Tuesday 4 June 2019

Fostoria dhimbangunmal: An opalised Iguanodontian from the Cretaceous of New South Wales.

Opal is an amorphous form of silica containing as much as 21% water, It is made up of tiny spheroids of crystalline silica some 150 to 300 nm in diameter, with random alignments to one another. Light passing through these crystaloids is refracted as by a prism, leading to the 'opalescent' sheen which gives the mineral its value. Opal is formed by water percolating through silica rocks, where it dissolves some of the mineral forming a silica-rich solution. This can accumulate in any cracks or gaps in the rock, where if it reaches a high enough concentration it can precipitate out as opal. The Cretaceous Griman Creek Formation of northern New South Wales and southern Queensland is noted for the occurrence of opalisedvertebrate fossils, replacement fossils formed when opal forms in gaps in the rock left by the dissolution of bone or earlier replacement material. However, these are rare and are not always spotted in areas where the opal is mined using mechanised equipment, which also means that the material that is recovered is often fragmented.

In a paper published in the Journal of Vertebrate Paleontology on 3 June 2019, Phil Bell, Tom Brougham, Matthew Herne, and Timothy Frauenfelder of the University of New England, and Elizabeth Smith of the Australian Opal Centre describe a new species of non-Hadrosaurid Iguanodontian Dinosaur from a bone-bed within the Griman Creek Formation exposed in a mine targeting the Sheepyard Opal Field, approximately 40 km southwest of the town of Lightning Ridge in central northern New South Wales.

To date only a single Iguanodontian Dinosaur has been described from Australia, the possible Rhabdodontomorph Muttaburrasaurus langdoni from the Early Cretaceous Mackunda Formation in central Queensland, though a number of trackways attributed to Iguanodontians are known from Cretaceous Australian deposits, suggesting more members of the group were present.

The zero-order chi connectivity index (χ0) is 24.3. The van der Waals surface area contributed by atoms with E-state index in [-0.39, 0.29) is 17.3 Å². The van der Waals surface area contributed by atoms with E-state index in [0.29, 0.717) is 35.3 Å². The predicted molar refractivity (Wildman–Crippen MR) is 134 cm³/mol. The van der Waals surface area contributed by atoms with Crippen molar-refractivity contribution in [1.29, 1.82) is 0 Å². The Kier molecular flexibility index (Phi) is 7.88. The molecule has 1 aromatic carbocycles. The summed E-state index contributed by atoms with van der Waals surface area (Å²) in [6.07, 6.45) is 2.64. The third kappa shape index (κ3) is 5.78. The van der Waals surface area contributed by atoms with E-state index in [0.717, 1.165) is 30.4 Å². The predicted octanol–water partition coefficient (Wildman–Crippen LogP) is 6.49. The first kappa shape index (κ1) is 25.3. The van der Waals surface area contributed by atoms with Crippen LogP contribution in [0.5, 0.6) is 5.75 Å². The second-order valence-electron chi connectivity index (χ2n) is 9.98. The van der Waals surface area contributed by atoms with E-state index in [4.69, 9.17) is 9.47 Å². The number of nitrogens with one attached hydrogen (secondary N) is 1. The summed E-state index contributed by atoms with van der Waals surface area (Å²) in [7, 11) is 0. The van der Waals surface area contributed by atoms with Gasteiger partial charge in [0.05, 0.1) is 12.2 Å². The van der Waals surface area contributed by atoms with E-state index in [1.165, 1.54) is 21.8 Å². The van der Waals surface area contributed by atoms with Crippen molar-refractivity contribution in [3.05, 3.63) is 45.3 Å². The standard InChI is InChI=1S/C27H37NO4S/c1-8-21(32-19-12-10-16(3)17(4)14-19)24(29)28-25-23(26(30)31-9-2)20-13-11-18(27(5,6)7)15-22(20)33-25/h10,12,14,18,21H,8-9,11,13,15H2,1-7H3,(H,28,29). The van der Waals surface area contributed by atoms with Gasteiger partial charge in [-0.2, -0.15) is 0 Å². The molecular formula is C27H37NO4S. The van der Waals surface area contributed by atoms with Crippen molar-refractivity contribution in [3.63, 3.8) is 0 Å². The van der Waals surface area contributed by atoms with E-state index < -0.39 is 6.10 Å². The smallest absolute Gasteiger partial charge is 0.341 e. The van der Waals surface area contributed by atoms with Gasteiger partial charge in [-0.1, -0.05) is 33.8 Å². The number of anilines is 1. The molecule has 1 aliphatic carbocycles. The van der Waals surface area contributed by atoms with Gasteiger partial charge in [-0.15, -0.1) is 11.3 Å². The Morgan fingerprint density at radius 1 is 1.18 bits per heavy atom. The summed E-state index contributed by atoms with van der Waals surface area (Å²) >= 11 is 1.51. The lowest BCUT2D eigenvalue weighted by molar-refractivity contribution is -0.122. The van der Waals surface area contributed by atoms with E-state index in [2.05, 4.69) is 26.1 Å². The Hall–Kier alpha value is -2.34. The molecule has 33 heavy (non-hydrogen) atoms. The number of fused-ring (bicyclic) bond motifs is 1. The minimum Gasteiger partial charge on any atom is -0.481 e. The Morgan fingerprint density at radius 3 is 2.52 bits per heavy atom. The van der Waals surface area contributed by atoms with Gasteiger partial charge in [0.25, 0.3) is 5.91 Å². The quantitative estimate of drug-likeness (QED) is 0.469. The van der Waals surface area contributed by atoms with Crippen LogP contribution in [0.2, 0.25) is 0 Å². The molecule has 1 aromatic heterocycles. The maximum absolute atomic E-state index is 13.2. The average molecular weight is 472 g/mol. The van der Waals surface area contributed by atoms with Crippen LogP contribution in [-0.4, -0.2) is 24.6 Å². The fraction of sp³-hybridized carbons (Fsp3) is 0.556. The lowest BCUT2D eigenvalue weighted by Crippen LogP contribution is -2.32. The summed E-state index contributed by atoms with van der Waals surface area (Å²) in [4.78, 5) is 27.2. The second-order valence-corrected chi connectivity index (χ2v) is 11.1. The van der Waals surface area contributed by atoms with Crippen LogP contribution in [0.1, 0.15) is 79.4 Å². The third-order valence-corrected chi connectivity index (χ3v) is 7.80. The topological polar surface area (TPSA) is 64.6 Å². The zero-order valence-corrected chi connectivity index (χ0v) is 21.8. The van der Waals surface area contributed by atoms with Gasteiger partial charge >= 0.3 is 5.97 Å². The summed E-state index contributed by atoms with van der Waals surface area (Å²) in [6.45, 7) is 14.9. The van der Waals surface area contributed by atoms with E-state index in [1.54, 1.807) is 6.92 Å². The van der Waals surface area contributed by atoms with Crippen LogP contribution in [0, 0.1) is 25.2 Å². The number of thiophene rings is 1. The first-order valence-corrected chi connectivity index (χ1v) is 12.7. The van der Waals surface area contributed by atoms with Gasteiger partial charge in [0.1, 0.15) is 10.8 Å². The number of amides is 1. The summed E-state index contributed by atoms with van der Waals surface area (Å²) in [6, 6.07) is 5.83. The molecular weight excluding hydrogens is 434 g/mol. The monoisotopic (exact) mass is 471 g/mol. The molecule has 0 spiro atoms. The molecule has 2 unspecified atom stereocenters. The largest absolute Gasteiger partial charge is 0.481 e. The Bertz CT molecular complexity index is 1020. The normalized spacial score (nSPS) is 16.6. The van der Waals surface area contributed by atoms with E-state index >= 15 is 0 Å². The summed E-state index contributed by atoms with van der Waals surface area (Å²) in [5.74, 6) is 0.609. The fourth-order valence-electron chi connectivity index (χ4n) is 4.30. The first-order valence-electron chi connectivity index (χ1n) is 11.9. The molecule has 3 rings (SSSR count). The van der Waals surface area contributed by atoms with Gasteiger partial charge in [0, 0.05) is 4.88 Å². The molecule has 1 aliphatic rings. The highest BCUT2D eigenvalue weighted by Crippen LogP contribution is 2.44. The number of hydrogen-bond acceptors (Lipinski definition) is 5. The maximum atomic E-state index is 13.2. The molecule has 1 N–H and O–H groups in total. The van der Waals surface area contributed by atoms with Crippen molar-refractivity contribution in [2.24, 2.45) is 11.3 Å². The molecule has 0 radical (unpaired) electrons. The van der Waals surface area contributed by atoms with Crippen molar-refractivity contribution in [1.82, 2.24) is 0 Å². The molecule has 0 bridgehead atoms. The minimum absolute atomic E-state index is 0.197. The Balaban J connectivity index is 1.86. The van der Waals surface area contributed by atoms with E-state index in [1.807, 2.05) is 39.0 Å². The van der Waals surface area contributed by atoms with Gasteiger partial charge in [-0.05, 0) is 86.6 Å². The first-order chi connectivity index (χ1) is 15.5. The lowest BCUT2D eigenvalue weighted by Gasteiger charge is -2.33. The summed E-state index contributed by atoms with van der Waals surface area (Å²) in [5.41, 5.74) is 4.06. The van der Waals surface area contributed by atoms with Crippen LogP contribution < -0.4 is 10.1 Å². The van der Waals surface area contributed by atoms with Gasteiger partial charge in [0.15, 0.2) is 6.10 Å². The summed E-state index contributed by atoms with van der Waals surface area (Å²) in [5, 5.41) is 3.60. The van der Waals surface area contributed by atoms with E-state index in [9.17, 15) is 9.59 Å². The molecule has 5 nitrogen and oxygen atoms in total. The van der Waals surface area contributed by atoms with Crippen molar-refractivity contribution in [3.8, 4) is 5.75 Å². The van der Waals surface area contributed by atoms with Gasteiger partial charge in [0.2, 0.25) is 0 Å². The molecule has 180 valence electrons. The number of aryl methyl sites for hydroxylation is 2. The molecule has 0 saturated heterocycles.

The new species is named Fostoria dhimbangunmal, where 'Fostoria' honours Robert Foster, the miner who discovered the bone bed from which the material assigned to the species came, and 'dhimbangunmal' means 'Sheep Yard' in the language of the Yuwaalaraay, Yuwaalayaay, and Gamilaraay peoples. The material comes from a bone bed which was partially excavated for its opal content before the fossil nature of the material was recognised. The material is therefore somewhat fragmented, though it appears to have come from at least four disarticulated skeletons.

Chronostratigraphy and map of the Surat Basin in Australia showing the approximate extent of the Eromanga Sea (blue) during the Albian. Lightning Ridge is indicated by an open square in the main image. Inset showing location of the ‘Sheepyard’ opal field near Lightning Ridge (star). Fostoria dhimbangunmal comes from a monodominant bone bed (triangle) in the uppermost part (Cenomanian) of the Griman Creek Formation. Bell et al. (2019).

The material referred to the species comprises a partial skull roof and braincase, right quadrate, four partial and complete scapulae (three of which are left, with the single right specimen being different in size to any of the left scapulae, hence the estimate that there are at least four individuals present), a left humerus, a probable left radius, a right ischium, portions of left and right femora, a left tibia, a probable partial left fibula, and a number of partial metatarsals, pedal phalanges and vertebrae.

Fostoria dhimbangunmal, forelimb and girdle elements. Left scapula in (A) lateral; (B) medial; and (C) anterior views. Left humerus in (D) posterior; (E) medial; and (F) anterior views. (?) Left radius in (G) medial; (H) lateral; and (I) proximal views. Abbreviations: ac, acromion ridge; c, sutural contact for coracoid; df, deltoid fossa; dp, deltopectoral crest; gl, glenoid fossa; gr, medial groove associated with coracoid foramen; mr, medial ridge; r, ridge; sg, supraglenoid fossa. Scale bars equal 2 cm. Bell et al. (2019).

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